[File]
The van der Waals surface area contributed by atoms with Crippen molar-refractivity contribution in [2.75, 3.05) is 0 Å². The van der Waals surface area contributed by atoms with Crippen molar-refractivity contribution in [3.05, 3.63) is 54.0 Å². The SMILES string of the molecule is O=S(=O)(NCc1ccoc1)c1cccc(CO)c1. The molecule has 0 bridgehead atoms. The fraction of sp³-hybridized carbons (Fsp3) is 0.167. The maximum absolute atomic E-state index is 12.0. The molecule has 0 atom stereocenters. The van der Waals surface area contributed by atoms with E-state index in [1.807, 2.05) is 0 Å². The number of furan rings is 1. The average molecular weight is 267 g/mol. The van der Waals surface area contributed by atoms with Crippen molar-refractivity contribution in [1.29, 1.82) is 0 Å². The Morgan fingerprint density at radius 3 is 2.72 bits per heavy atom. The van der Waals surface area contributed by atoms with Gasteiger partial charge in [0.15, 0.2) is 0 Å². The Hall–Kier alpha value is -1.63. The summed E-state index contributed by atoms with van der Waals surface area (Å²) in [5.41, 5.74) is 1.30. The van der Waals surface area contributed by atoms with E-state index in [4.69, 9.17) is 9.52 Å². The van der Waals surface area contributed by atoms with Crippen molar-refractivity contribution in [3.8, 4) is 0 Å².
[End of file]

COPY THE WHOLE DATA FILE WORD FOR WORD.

The van der Waals surface area contributed by atoms with Crippen molar-refractivity contribution in [2.75, 3.05) is 0 Å². The van der Waals surface area contributed by atoms with Crippen molar-refractivity contribution in [3.05, 3.63) is 54.0 Å². The SMILES string of the molecule is O=S(=O)(NCc1ccoc1)c1cccc(CO)c1. The molecule has 0 bridgehead atoms. The fraction of sp³-hybridized carbons (Fsp3) is 0.167. The maximum absolute atomic E-state index is 12.0. The molecule has 0 atom stereocenters. The van der Waals surface area contributed by atoms with E-state index in [1.807, 2.05) is 0 Å². The number of furan rings is 1. The average molecular weight is 267 g/mol. The van der Waals surface area contributed by atoms with Crippen molar-refractivity contribution in [1.29, 1.82) is 0 Å². The Morgan fingerprint density at radius 3 is 2.72 bits per heavy atom. The van der Waals surface area contributed by atoms with Gasteiger partial charge in [0.15, 0.2) is 0 Å². The Hall–Kier alpha value is -1.63. The summed E-state index contributed by atoms with van der Waals surface area (Å²) in [5.41, 5.74) is 1.30. The van der Waals surface area contributed by atoms with E-state index in [4.69, 9.17) is 9.52 Å². The van der Waals surface area contributed by atoms with Crippen molar-refractivity contribution in [3.8, 4) is 0 Å².